Ishpeming, MI (November 6, 2009) – Three adaptive skiers head up the largest class of inductees to enter the U.S. Ski and Snowboard Hall of Fame since 1984. Jack Benedick, Chris Waddell and Sarah Will are the first adaptive skiers to enter the Hall of Fame since the late Diana Golden was honored in 1997. Joining them are three well-known names from the ski world, Stu Campbell, Doug Coombs and Paul Robbins. Rounding out the class of eight for 2009 are Sepp Kober, the “Father of Southern Skiing” and Ansten Samuelstuen, a holder of three national and four North American titles in ski jumping.
Jack Benedick of Golden, CO has brought passion and innovation to adaptive skiing that has left a lasting legacy. Benedick, a double leg amputee from the Viet Nam War, took up adaptive skiing when the sport was still in its infancy. He worked hard with the U.S. Ski and Snowboard Association to create a U.S. Adaptive Ski Team and lobbied the International Ski Federation to accept adaptive skiing. A holder of the Paralympic Order for his contributions, he was a silver medal winner in the combined at the 1984 Paralympic Games.
Stu Campbell lived in Stowe, VT and was a writer, instructor and resort executive who impacted millions of American skiers over a career that spanned five decades. He was the author of six books on ski instruction, served as an equipment consultant to several manufacturers, raced and coached racers and provided television commentary. For thirty years he was the instructional editor for SKI Magazine and was recognized, prior to his death in 2008, by the Vermont Ski Museum with its Paul Robbins Award for ski journalism as well as the Paul Robbins Outstanding Athlete of the Year Award by the North American Snowsport Journalists Association.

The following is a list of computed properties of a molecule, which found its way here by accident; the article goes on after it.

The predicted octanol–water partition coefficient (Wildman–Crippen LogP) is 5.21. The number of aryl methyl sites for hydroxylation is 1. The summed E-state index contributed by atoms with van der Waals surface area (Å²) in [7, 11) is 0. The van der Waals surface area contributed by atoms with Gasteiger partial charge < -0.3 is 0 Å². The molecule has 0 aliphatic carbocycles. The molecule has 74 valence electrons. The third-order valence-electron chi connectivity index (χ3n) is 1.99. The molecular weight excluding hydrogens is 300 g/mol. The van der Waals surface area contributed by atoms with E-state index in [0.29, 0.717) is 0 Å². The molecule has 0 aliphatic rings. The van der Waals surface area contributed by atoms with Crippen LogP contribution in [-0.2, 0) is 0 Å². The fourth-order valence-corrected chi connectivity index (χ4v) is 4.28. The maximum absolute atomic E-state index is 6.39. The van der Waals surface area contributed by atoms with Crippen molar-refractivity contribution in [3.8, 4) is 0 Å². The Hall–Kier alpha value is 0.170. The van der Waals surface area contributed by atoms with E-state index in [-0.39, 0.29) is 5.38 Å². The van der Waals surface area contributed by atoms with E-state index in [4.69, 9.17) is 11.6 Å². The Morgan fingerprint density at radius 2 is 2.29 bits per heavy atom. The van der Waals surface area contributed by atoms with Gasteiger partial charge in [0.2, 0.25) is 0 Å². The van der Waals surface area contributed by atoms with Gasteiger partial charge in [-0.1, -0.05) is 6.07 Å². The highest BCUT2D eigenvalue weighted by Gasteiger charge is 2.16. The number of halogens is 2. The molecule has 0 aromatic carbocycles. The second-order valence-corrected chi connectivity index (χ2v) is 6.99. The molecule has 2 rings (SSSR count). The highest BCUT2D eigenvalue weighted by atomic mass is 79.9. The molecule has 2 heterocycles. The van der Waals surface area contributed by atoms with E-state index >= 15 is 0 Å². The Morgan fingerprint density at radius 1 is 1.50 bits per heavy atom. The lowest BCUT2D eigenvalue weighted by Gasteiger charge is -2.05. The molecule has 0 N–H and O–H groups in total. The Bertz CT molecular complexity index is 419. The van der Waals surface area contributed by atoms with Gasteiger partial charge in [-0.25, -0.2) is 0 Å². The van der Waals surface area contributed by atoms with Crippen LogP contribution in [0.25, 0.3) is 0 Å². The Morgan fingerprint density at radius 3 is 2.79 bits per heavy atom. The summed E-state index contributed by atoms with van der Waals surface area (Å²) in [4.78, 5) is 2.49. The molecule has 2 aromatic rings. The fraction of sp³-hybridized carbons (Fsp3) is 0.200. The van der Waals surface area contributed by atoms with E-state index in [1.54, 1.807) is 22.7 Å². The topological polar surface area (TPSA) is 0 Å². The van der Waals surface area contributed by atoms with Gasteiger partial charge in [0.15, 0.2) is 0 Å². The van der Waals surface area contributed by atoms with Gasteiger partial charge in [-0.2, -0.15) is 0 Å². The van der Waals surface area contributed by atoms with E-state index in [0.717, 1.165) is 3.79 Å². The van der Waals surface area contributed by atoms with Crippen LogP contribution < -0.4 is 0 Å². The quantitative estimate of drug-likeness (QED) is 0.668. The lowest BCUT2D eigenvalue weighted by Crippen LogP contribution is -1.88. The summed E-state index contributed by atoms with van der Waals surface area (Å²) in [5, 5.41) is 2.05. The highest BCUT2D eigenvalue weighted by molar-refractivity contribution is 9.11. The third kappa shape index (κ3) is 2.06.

Doug Coombs may be the most recognizable skier in this year’s class for his appearances in many ski films in the 1990’s. A former ski racer from Montana State University, he is regarded by many as the most important skier of his generation in popularizing adventure skiing. He and his wife, Emily, started the first heliskiing operation in Alaska’s Chugach Mountains. He held steep skiing camps in Switzerland, France and Greenland. The complete expert skier, he won the first two World Extreme Skiing Championships. Although his skills far surpassed those of most of the people he guided, he had a capacity to make every skier who came into contact with him believe they could try bigger challenges. He died while attempting to rescue a friend in a skiing accident in 2006.
Paul Robbins spent three decades as a ski journalist and as the US Ski Team press officer. He possessed an encyclopedic knowledge of skiing and ski racers of every discipline that he willingly shared with anyone who asked. Ski jumper Jeff Hastings wrote: “His breath filled the sails of the athletes he covered.” Remembered by all who knew him as the man with the Scottish tam, Robbins died suddenly in 2008. The Paul Robbins Award for ski journalism is presented annually by the Vermont Ski Museum.
Sepp Kober is known as the “Father of Southern Skiing.” After immigrating to the United States and instructing at Stowe, he was the first ski instructor at the first southern ski area to open a rope tow, Weiss Knob, in 1958. From then he worked to prove that skiing could exist south of the Mason Dixon Line. Today the Southeastern Ski Areas Association, which he founded, consists of 20 ski areas serving four to five million skiers annually and is considered the largest feeder of skiers to the mountain resorts in the west. He led the Southeast in as a charter member of the National Ski Areas Association. He resides in Hot Springs, VA.
Ansten Samuelstuen of Louisville, CO first arrived in the United States in 1951 and set a hill record for distance of 316 feet at Howelsen Hill in Steam